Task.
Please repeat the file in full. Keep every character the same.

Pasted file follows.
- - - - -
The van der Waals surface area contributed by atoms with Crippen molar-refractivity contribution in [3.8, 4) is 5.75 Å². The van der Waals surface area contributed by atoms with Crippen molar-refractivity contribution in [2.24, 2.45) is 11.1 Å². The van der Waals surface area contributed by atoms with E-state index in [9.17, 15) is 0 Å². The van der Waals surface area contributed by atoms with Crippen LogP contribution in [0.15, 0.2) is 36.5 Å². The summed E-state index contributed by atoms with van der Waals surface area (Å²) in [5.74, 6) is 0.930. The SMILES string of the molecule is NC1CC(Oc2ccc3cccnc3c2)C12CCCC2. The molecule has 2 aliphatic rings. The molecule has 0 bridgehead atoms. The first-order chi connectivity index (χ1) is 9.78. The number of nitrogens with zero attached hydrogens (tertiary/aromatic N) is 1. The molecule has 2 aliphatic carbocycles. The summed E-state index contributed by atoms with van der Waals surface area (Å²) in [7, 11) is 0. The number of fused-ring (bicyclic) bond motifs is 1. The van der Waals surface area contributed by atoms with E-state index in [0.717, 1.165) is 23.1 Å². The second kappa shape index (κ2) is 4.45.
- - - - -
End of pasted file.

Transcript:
The van der Waals surface area contributed by atoms with Crippen molar-refractivity contribution in [3.8, 4) is 5.75 Å². The van der Waals surface area contributed by atoms with Crippen molar-refractivity contribution in [2.24, 2.45) is 11.1 Å². The van der Waals surface area contributed by atoms with E-state index in [9.17, 15) is 0 Å². The van der Waals surface area contributed by atoms with Crippen LogP contribution in [0.15, 0.2) is 36.5 Å². The summed E-state index contributed by atoms with van der Waals surface area (Å²) in [5.74, 6) is 0.930. The SMILES string of the molecule is NC1CC(Oc2ccc3cccnc3c2)C12CCCC2. The molecule has 2 aliphatic rings. The molecule has 0 bridgehead atoms. The first-order chi connectivity index (χ1) is 9.78. The number of nitrogens with zero attached hydrogens (tertiary/aromatic N) is 1. The molecule has 2 aliphatic carbocycles. The summed E-state index contributed by atoms with van der Waals surface area (Å²) in [7, 11) is 0. The number of fused-ring (bicyclic) bond motifs is 1. The van der Waals surface area contributed by atoms with E-state index in [0.717, 1.165) is 23.1 Å². The second kappa shape index (κ2) is 4.45.